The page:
Enrichment Program at Locust Grove Elementary

Brett, Tim and I got up early this morning to drive to Locust Grove Elementary School. Ms. Bowne asked me to speak to her Kindergarten and first grade students in the Saturday Enrichment Program about being a paleontologist.

We spent two hours talking to an attentive and enthusiastic audience. I talked about how we make field jackets, then showed several specimens that we brought with us (the Stegosaurus tibia and fibula were particularly popular, as were the coprolites from the Solite Quarry.) After Tim demonstrated how to prepare specimens, the kids took turns cleaning a fossil rib.

I’d like to thank Ms. Bowne and her students for inviting us to participate in this program, and hopefully we inspired some future paleontologists!

Photos by Tim Dooley and Brett Dooley.

Believe it our not, I managed to sit in one of those tiny elementary school chairs, although it took awhile to stand up straight again afterward!

Tim demonstrating preparation techniques.

Brett supervises preparators-in-training.

This entry was posted in Science, education, and philosophy. Bookmark the permalink.

8 Responses to Enrichment Program at Locust Grove Elementary

  1. Elizabeth Bowne says:

    Thanks so much for coming such a far way to inspire us all! We loved having you and your family. We have 3 sessions left, and I know I won’t be able to top your awesome visit today!

    Thanks :o)

  2. Doug says:

    Oi, that must have been fun. I did something similar my senior year in high school biology with some of my fossil casts. I generated similar interest but with less enthusiastic looks.

  3. Alton Dooley says:

    Most paleontologists I know react to fossils about the same way a 6-year-old does, so it’s a good age to talk to!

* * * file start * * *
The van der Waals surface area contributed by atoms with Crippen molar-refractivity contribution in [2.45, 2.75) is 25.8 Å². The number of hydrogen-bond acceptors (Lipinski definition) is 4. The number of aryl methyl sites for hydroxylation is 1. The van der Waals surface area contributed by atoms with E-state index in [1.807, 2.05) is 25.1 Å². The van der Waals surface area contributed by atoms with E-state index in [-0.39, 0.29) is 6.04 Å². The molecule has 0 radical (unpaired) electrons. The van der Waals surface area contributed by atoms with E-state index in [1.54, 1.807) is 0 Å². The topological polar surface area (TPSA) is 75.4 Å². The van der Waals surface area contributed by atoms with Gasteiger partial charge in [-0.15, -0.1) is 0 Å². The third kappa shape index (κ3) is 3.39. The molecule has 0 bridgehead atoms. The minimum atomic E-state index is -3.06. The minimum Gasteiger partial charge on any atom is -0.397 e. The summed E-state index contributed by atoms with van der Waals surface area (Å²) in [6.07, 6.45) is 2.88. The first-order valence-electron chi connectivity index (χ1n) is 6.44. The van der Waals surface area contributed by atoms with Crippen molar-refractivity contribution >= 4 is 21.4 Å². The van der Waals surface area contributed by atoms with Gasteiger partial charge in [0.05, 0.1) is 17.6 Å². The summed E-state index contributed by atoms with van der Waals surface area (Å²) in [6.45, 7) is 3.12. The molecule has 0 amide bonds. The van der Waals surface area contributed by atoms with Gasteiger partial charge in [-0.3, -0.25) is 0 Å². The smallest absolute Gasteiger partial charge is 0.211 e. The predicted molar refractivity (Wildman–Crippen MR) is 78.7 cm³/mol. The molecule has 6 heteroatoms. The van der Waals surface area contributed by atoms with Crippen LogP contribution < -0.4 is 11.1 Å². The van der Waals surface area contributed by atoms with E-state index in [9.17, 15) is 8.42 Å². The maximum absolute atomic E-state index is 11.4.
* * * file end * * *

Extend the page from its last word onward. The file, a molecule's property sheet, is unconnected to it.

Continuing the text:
This was also a well-prepared group, that already had a lot of paleontologic knowledge and good questions (good work Ms. Bowne!).

  4. Leigh says:

    Jordan is having a great time learning everything new. Thanks!

  5. Anonymous says:

    Thank you for visiting with the children. Johnathan has talked about this to everyone he meets and knows. He also loved having his T-Rex used to help demonstrate the fossil casts. Good luck in the future and God Bless.

  6. Alton Dooley says:

    It’s great to hear that the kids enjoyed the program! We always try to encourage kids to take an interest in science, since in today’s world an understanding of science and technology is important no matter what you do.

  7. Mrs. Barlow says:

    Trent loved digging for dinosaur bones and “cleaning them with the same tool the dentist use to clean our teeth.” He was truly captivated. Thank you for being part of an interesting program.

  8. Alton Dooley says:

    One thing that people often find surprising is that many of the tools we use are not really remarkable. While we have some “high-tech” tools, in the lab we mostly use dental picks, paint brushes, and toothbrushes. When we dig fossils out of the ground, we often use the same things, plus picks, shovels. One of my favorite field digging tools is just a flathead screwdriver.

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